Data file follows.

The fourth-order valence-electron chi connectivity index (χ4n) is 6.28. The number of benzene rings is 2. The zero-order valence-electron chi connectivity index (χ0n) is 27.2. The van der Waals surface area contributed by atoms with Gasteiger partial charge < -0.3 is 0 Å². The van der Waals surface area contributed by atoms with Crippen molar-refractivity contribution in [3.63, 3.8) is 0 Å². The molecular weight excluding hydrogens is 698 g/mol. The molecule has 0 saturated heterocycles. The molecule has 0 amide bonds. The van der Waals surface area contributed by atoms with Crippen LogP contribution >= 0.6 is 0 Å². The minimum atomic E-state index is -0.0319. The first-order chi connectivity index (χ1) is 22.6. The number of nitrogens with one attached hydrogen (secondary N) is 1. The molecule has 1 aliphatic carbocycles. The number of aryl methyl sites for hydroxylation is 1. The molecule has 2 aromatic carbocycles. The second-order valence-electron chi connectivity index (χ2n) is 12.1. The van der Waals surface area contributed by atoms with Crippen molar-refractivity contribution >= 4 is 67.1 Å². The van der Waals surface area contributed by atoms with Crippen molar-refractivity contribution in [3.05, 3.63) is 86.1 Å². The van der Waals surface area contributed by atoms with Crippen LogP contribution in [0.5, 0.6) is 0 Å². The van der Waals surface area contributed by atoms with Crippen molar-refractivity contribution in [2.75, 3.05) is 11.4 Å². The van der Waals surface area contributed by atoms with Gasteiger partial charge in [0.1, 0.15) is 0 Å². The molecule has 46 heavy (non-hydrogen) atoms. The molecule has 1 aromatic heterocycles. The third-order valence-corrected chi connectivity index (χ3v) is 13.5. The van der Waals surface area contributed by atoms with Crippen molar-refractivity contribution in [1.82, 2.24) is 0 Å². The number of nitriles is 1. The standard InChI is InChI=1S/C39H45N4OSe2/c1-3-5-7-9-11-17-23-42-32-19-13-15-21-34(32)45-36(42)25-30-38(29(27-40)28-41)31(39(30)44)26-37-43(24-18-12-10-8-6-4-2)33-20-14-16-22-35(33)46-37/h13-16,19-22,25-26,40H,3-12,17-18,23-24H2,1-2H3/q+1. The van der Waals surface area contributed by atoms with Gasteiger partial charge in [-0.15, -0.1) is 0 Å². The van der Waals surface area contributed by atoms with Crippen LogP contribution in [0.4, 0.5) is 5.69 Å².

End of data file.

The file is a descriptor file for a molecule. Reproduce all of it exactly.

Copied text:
The fourth-order valence-electron chi connectivity index (χ4n) is 6.28. The number of benzene rings is 2. The zero-order valence-electron chi connectivity index (χ0n) is 27.2. The van der Waals surface area contributed by atoms with Gasteiger partial charge < -0.3 is 0 Å². The van der Waals surface area contributed by atoms with Crippen molar-refractivity contribution in [3.63, 3.8) is 0 Å². The molecular weight excluding hydrogens is 698 g/mol. The molecule has 0 saturated heterocycles. The molecule has 0 amide bonds. The van der Waals surface area contributed by atoms with Crippen LogP contribution >= 0.6 is 0 Å². The minimum atomic E-state index is -0.0319. The first-order chi connectivity index (χ1) is 22.6. The number of nitrogens with one attached hydrogen (secondary N) is 1. The molecule has 1 aliphatic carbocycles. The number of aryl methyl sites for hydroxylation is 1. The molecule has 2 aromatic carbocycles. The second-order valence-electron chi connectivity index (χ2n) is 12.1. The van der Waals surface area contributed by atoms with Crippen molar-refractivity contribution >= 4 is 67.1 Å². The van der Waals surface area contributed by atoms with Crippen molar-refractivity contribution in [3.05, 3.63) is 86.1 Å². The van der Waals surface area contributed by atoms with Crippen LogP contribution in [0.5, 0.6) is 0 Å². The van der Waals surface area contributed by atoms with Crippen molar-refractivity contribution in [2.75, 3.05) is 11.4 Å². The van der Waals surface area contributed by atoms with Gasteiger partial charge in [0.1, 0.15) is 0 Å². The molecule has 46 heavy (non-hydrogen) atoms. The molecule has 1 aromatic heterocycles. The third-order valence-corrected chi connectivity index (χ3v) is 13.5. The van der Waals surface area contributed by atoms with Crippen molar-refractivity contribution in [1.82, 2.24) is 0 Å². The number of nitriles is 1. The standard InChI is InChI=1S/C39H45N4OSe2/c1-3-5-7-9-11-17-23-42-32-19-13-15-21-34(32)45-36(42)25-30-38(29(27-40)28-41)31(39(30)44)26-37-43(24-18-12-10-8-6-4-2)33-20-14-16-22-35(33)46-37/h13-16,19-22,25-26,40H,3-12,17-18,23-24H2,1-2H3/q+1. The van der Waals surface area contributed by atoms with Gasteiger partial charge in [-0.15, -0.1) is 0 Å². The van der Waals surface area contributed by atoms with Crippen LogP contribution in [0.4, 0.5) is 5.69 Å².